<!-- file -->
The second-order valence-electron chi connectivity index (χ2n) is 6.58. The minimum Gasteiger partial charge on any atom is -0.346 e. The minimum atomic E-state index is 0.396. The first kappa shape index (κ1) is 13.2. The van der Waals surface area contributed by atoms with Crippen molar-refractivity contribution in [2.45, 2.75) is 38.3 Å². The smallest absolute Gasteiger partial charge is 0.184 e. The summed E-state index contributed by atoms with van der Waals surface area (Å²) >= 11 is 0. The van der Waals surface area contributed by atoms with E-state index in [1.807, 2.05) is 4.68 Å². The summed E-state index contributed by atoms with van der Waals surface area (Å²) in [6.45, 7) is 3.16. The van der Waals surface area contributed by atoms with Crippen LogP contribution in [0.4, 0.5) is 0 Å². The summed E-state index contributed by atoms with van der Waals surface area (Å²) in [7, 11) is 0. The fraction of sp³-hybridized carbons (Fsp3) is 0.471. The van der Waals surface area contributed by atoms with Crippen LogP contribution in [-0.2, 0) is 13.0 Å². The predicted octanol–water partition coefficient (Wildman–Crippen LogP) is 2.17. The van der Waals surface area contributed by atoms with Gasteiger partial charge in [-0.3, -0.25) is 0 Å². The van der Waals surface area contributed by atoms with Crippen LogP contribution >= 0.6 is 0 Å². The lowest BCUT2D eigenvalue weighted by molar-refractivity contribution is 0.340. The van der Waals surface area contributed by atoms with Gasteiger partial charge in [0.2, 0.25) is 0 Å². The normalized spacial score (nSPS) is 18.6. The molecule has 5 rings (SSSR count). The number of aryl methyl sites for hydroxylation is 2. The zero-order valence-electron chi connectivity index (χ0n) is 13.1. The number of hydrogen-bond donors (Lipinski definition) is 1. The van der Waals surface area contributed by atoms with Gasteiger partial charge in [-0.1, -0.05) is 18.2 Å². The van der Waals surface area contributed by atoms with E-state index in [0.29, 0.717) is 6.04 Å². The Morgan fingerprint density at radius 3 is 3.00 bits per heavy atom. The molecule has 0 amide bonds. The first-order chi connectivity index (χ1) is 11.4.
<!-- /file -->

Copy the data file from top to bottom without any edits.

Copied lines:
The second-order valence-electron chi connectivity index (χ2n) is 6.58. The minimum Gasteiger partial charge on any atom is -0.346 e. The minimum atomic E-state index is 0.396. The first kappa shape index (κ1) is 13.2. The van der Waals surface area contributed by atoms with Crippen molar-refractivity contribution in [2.45, 2.75) is 38.3 Å². The smallest absolute Gasteiger partial charge is 0.184 e. The summed E-state index contributed by atoms with van der Waals surface area (Å²) >= 11 is 0. The van der Waals surface area contributed by atoms with E-state index in [1.807, 2.05) is 4.68 Å². The summed E-state index contributed by atoms with van der Waals surface area (Å²) in [6.45, 7) is 3.16. The van der Waals surface area contributed by atoms with Crippen LogP contribution in [0.4, 0.5) is 0 Å². The summed E-state index contributed by atoms with van der Waals surface area (Å²) in [7, 11) is 0. The fraction of sp³-hybridized carbons (Fsp3) is 0.471. The van der Waals surface area contributed by atoms with Crippen LogP contribution in [-0.2, 0) is 13.0 Å². The predicted octanol–water partition coefficient (Wildman–Crippen LogP) is 2.17. The van der Waals surface area contributed by atoms with Gasteiger partial charge in [-0.3, -0.25) is 0 Å². The van der Waals surface area contributed by atoms with Crippen LogP contribution >= 0.6 is 0 Å². The lowest BCUT2D eigenvalue weighted by molar-refractivity contribution is 0.340. The van der Waals surface area contributed by atoms with Gasteiger partial charge in [0.2, 0.25) is 0 Å². The normalized spacial score (nSPS) is 18.6. The molecule has 5 rings (SSSR count). The number of aryl methyl sites for hydroxylation is 2. The zero-order valence-electron chi connectivity index (χ0n) is 13.1. The number of hydrogen-bond donors (Lipinski definition) is 1. The van der Waals surface area contributed by atoms with Gasteiger partial charge in [-0.1, -0.05) is 18.2 Å². The van der Waals surface area contributed by atoms with E-state index in [0.29, 0.717) is 6.04 Å². The Morgan fingerprint density at radius 3 is 3.00 bits per heavy atom. The molecule has 0 amide bonds. The first-order chi connectivity index (χ1) is 11.4.